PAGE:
Suppose three of the labeled points are chosen at random. What is the probability that the chosen points are collinear?
We are told in the question that three of the four points are chosen at random. This means that there are four different combinations of points that could be chosen. We could choose 𝐹, 𝐺, and 𝐻. We could also choose 𝐹, 𝐺, and 𝐾. Thirdly, we could choose 𝐹, 𝐻, and 𝐾. And finally, we could have chosen the points 𝐺, 𝐻, and 𝐾.
We need to work out the probability that the chosen points are collinear. This means that they must lie in the same straight line. The only set of three points that are collinear are 𝐹, 𝐺, and 𝐻, as all three of these lie on the same straight line.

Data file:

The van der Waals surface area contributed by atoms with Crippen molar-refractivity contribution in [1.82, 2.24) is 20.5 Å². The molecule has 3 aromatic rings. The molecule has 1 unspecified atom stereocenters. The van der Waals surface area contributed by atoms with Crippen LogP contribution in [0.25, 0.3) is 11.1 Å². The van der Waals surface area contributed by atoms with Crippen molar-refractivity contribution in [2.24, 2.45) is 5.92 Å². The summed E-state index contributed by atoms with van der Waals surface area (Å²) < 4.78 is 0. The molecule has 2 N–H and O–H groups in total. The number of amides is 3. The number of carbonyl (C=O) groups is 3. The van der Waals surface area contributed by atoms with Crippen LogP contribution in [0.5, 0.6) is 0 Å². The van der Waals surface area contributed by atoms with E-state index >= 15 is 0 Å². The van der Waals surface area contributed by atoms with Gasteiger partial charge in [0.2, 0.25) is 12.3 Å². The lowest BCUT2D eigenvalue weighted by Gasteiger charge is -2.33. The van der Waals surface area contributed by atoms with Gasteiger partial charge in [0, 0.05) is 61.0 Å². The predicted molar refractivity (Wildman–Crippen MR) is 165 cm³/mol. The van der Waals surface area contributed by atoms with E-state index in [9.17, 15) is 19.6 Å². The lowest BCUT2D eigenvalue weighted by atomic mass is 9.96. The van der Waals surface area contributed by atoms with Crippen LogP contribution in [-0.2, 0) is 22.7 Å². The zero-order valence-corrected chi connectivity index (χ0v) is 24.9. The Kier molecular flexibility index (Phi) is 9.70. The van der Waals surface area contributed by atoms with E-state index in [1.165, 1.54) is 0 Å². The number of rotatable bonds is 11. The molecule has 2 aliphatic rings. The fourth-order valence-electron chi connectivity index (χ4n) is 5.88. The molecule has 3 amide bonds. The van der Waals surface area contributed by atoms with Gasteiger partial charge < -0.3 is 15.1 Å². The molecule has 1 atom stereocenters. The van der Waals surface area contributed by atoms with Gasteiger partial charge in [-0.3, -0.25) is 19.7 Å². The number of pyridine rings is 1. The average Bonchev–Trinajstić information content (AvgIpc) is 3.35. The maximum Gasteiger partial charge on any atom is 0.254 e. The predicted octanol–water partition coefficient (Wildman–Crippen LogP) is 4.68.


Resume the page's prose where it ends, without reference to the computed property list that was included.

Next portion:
We know that the probability of an event occurring is the number of successful outcomes over or divided by the number of possible outcomes. In this case, there is one successful outcome when we choose the points 𝐹, 𝐺, and 𝐻 and four possible outcomes.
We can, therefore, conclude that the probability that the three chosen points are collinear is one out of four or one-quarter. This could also be written as a decimal, 0.25, or a percentage, 25 percent.